Jefferson County, Alabama, which approved a deal with holders of $3.14 billion of its sewer debt, now needs action by state lawmakers to end a more than three- year saga that kept it on the brink of filing the biggest municipal bankruptcy in U.S. history.
The County Commission voted 4-1 yesterday to accept the terms of the agreement, which includes $1.1 billion in concessions from creditors. JPMorgan Chase & Co. (JPM), which arranged most of the debt, would take the biggest loss. The terms also call for three annual sewer-rate increases of as much as 8.2 percent, followed by annual boosts of no more than 3.25 percent.
“It’s time for resolution of this lingering debacle,” said Commissioner Joe Knight, who voted for the settlement. “There is enough blame to go around.”
The threat of bankruptcy has loomed over Jefferson County, home to Birmingham and more than 658,000 residents, since 2008 as officials sought to keep sewer fees from ballooning to pay off the debt. Commission President David Carrington said bankruptcy is still possible if final terms aren’t agreed on. The commission will negotiate with creditors to reach a definitive agreement over the next 30 to 45 days, he said.
Concluding the accord hinges on Governor Robert Bentley’s ability to persuade the Legislature to create an independent sewer authority to issue new debt backed by a so-called moral obligation pledge from the state. Lawmakers also will be asked to shore up the county’s general fund, which is facing a $40 million gap in its operating budget, after a state court struck down a levy on wages. The governor has said he would call a special session to act on an agreement.
“There is a lot left to do to make the settlement work,” Bentley said in a statement. “I look forward to continuing to work with county commissioners and legislators in preparation for a special session of the Alabama Legislature so that we can pass laws necessary to move forward with the settlement and to address the county’s general fund budget issues.”
If legislators accept the arrangement and the new bonds are marketed successfully, it would end the biggest debt crisis in the $2.9 trillion municipal bond market.
“If Jefferson County had to file for bankruptcy, there’s no telling how far the ripples would have stretched across the market,” said Matthew Buscone, a portfolio manager at Breckinridge Capital Advisors in Boston, which oversees $12 billion in assets. “A negative story like that could have caused individuals to redeem their mutual-fund shares, which would have had a negative effect far beyond Jefferson County.”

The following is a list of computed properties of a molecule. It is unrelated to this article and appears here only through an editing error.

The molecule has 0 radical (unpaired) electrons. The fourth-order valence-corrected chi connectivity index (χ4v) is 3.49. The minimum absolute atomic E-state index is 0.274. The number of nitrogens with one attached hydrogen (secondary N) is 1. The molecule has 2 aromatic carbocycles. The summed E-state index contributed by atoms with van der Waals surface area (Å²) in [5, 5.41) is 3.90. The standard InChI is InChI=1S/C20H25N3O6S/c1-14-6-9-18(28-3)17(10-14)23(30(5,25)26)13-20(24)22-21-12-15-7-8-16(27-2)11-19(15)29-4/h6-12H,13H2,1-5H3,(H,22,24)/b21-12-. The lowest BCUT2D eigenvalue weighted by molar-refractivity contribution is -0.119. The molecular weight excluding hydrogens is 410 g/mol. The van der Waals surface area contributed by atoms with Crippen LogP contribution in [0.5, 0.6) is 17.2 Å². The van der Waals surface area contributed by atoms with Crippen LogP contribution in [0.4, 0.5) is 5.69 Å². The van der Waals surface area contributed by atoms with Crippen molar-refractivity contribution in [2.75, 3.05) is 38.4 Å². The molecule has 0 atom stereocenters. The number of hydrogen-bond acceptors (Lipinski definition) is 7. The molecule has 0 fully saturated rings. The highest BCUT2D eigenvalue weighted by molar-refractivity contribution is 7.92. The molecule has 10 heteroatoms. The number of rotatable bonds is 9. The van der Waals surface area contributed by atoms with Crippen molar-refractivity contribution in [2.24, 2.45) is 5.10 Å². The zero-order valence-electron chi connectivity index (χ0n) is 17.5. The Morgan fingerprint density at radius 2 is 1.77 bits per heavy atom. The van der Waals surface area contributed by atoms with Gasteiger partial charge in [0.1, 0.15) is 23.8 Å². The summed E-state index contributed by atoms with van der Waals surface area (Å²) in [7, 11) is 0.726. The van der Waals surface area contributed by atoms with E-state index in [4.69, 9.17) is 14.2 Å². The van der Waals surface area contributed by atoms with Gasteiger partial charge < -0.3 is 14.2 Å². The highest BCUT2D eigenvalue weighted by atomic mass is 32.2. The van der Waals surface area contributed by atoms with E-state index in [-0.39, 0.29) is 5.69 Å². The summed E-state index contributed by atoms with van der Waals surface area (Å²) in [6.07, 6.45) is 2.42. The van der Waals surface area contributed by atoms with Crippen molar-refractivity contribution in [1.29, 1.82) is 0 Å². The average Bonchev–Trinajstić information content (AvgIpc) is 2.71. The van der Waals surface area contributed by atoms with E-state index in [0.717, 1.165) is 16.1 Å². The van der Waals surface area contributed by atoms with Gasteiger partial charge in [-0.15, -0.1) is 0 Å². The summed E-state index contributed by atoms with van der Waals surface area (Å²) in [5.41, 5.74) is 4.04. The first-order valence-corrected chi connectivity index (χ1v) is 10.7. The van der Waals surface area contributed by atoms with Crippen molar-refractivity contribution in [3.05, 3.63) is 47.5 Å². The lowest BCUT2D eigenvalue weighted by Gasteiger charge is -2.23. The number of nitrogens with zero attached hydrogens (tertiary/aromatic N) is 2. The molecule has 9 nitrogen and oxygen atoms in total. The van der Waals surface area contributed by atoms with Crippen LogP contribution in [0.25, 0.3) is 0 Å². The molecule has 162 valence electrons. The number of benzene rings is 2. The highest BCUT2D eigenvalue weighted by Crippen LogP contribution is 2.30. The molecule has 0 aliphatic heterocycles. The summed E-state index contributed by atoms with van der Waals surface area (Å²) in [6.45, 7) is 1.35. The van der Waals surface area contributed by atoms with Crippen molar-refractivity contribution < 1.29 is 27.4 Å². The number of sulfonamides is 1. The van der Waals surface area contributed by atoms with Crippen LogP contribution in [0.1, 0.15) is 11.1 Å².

Jefferson County’s agreement, coupled with Harrisburg, Pennsylvania’s move to avoid default on its general obligation bonds this week, shows that most fiscally distressed local governments are taking pains to avoid bankruptcy, Buscone said.
On Sept. 15, an investor bought more than $1 million of the county’s auction-rate securities for 64.75 cents on the dollar, according to data compiled by Bloomberg. In July, the same debt traded for 61.5 cents, and the next day it traded at 74.5 cents.
Jefferson would have been the sixth municipal issuer to enter bankruptcy this year and the biggest since 1994, when California’s Orange County sought protection from creditors after losing $1.7 billion on interest-rate bets.
On Aug. 1, Central Falls, Rhode Island, filed a Chapter 9 bankruptcy petition, citing pension obligations it can’t afford. A filing by Jefferson County would have been the 625th municipal bankruptcy since 1937, according to data compiled by Jim Spiotto, a partner at Chapman & Cutler in Chicago.
Origins of Crisis
“We are encouraged by the county’s decision to refinance the sewer debt and look forward to working toward a successful resolution in the coming months,” said Justin Perras, a spokesman for JPMorgan in New York.
The bank would provide $750 million of the concessions under the settlement proposal, Knight said in an interview two days ago.
Jefferson’s crisis erupted in early 2008 when investors dumped floating-rate bonds used to refinance its fixed-rate sewer debt after companies that insured them lost their top credit ratings because of investments in subprime mortgages.